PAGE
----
KENNY BINGHAM begs to differ.
The Lexington businessman, who serves in the unenviable position of House Republican leader at a time when House Republicans are talking seriously about impeaching the Republican governor, called the other day to complain that I had maligned the House when I wrote that Mark Sanford's presence in office is not keeping the Legislature from accomplishing anything because the Legislature doesn't do anything during the July-through-December "off" season.
Complain probably is a strong word, and so is malign, because Mr. Bingham is a very nice person, and he agreed with most of the points I had made. (I made the point about the Legislature being out of session not so much to discredit the claims by Mr. Bingham and House Speaker Bobby Harrell that the governor had become too big a distraction but rather to tamp down public demands that legislators stop "wasting time" and get back to the business of the state.)
I thought Mr. Bingham made one very good point about distractions and had one fascinating observation about the governor. Beyond that, as the person who wrote the letter urging Gov. Sanford to resign, signed by 61 of the 72 House Republicans, he offers a valuable perspective on what's driving the people who will decide whether the governor is impeached.
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His very good point: The distraction problem is less that legislators won't stop talking and thinking about the governor, and exploiting this situation for their own personal gain, as I had described it, than that they can't escape it. Every time there's a new development, constituents call or e-mail or stop them at dinner or after church and ask what they think about it, what they're going to do about it.
I sympathize. I don't think I have been anywhere since this thing broke back in June that someone didn't want to talk about the governor. To some extent, people genuinely want to discuss this. It's also an easy topic to bring up, and social situations demand easy small talk. I suspect that's driving a lot of what legislators are hearing, at least in social situations, but that doesn't change the fact that they have to keep talking about it.
That demand for a response, Mr. Bingham said, is what drove the Republican Caucus to ask the governor to resign.
Of course, it's not particularly important to the life of the state that people make casual conversation about the governor's future instead of the weather or Wall Street or Gamecock football. But if you're a legislator who's already nervous about how your position on the governor will affect your own re-election hopes, it's hard to distinguish between small talk and implied political demands. Besides, Mr. Bingham says, legislators would like to be talking to their constituents about other things - so they can try to accomplish other things.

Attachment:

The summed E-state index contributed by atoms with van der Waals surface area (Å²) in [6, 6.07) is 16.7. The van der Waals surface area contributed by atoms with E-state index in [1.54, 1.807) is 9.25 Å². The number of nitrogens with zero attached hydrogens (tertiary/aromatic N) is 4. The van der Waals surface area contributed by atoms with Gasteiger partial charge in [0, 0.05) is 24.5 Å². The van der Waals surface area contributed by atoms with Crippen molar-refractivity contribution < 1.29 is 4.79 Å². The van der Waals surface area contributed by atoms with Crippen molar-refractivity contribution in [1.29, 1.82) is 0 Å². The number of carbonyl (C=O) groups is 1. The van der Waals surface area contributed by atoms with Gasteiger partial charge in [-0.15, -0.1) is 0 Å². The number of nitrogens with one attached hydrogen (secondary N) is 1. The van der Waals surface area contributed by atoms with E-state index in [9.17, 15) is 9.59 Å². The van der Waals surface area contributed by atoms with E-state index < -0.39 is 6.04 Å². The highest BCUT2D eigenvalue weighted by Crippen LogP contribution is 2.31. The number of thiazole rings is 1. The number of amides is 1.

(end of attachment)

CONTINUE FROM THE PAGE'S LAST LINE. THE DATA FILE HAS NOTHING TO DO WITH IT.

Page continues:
Mr. Bingham likens the legislative session to a football game: You don't wait until the game starts to put together an offense or plan the plays. Likewise, legislators - or at least legislative leaders - don't wait until January to set an agenda and vet legislation.
"Now is when we meet with groups, identify problems, try to figure out, these are the things that people want done, and we try to set it in a sequential order," he said. "If it's not done before January, rarely is it done. I don't meet with groups in January; these ideas don't get vetted out in session. When I go in in January, I've got my game plan. When you're on the floor, you're dealing with all these others bills, and it's a lot to digest. Without that leadership and planning, it'll be a chaotic mess."
Please restrain yourselves. Mr. Bingham did concede the obvious point: Even when there was none of the current unpleasantness to distract the leadership, legislative sessions often have tended to be a chaotic mess - or at least not to produce the progress on substantive issues that he says is so difficult to produce when the leadership is distracted.
Then he made an observation that has often popped into my head but that I had not been quite ready to put forward. "He does lead," Mr. Bingham said of the governor. "But if you really look at what the governor has accomplished, he doesn't care for us to do anything." In other words, when the Legislature accomplishes nothing, Mr. Sanford has succeeded. It would follow then, if that's the case, that by staying in office, by focusing everybody's attention on him, the governor will get precisely what he wants out of the 2010 legislative session: nothing.
Mr. Bingham says he is determined to prevent that.
"Whatever it takes, we have to come out, and we have to lead, and I've told that to the speaker," he said. "It's just hard to deal with anything. We're coming to the point where it chokes us off, regardless of guilt or innocence, just the cloud that surrounds us.
"We want to not be involved in this any more than we've got to. There is no win here. All this does is hurt us. It hurts us as a state. It hurts us as a party. It hurts you as leadership. You're going to make people mad because everybody understands this, and everybody has a position on this issue. Because they have an opinion, it divides people."
Which is the main reason why, like a lot of South Carolinians, House Republicans would just like for Mr. Sanford to go away.